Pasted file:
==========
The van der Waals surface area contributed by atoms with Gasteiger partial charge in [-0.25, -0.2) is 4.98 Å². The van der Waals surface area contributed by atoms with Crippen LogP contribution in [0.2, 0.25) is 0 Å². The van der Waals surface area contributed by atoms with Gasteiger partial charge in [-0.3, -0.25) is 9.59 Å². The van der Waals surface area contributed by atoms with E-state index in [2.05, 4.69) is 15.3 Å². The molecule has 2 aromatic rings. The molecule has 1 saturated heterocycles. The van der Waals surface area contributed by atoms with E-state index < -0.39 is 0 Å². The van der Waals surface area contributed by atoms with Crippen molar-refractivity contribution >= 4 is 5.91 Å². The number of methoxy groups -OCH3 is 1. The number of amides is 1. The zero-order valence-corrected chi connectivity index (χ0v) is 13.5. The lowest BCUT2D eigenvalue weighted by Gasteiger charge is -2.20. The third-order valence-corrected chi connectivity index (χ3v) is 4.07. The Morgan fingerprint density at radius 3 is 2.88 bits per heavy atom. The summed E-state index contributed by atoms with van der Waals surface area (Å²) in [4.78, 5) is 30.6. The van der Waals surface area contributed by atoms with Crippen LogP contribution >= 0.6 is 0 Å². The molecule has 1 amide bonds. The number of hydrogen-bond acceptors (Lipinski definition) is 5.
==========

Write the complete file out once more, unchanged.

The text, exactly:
The van der Waals surface area contributed by atoms with Gasteiger partial charge in [-0.25, -0.2) is 4.98 Å². The van der Waals surface area contributed by atoms with Crippen LogP contribution in [0.2, 0.25) is 0 Å². The van der Waals surface area contributed by atoms with Gasteiger partial charge in [-0.3, -0.25) is 9.59 Å². The van der Waals surface area contributed by atoms with E-state index in [2.05, 4.69) is 15.3 Å². The molecule has 2 aromatic rings. The molecule has 1 saturated heterocycles. The van der Waals surface area contributed by atoms with E-state index < -0.39 is 0 Å². The van der Waals surface area contributed by atoms with Crippen molar-refractivity contribution >= 4 is 5.91 Å². The number of methoxy groups -OCH3 is 1. The number of amides is 1. The zero-order valence-corrected chi connectivity index (χ0v) is 13.5. The lowest BCUT2D eigenvalue weighted by Gasteiger charge is -2.20. The third-order valence-corrected chi connectivity index (χ3v) is 4.07. The Morgan fingerprint density at radius 3 is 2.88 bits per heavy atom. The summed E-state index contributed by atoms with van der Waals surface area (Å²) in [4.78, 5) is 30.6. The van der Waals surface area contributed by atoms with Crippen LogP contribution >= 0.6 is 0 Å². The molecule has 1 amide bonds. The number of hydrogen-bond acceptors (Lipinski definition) is 5.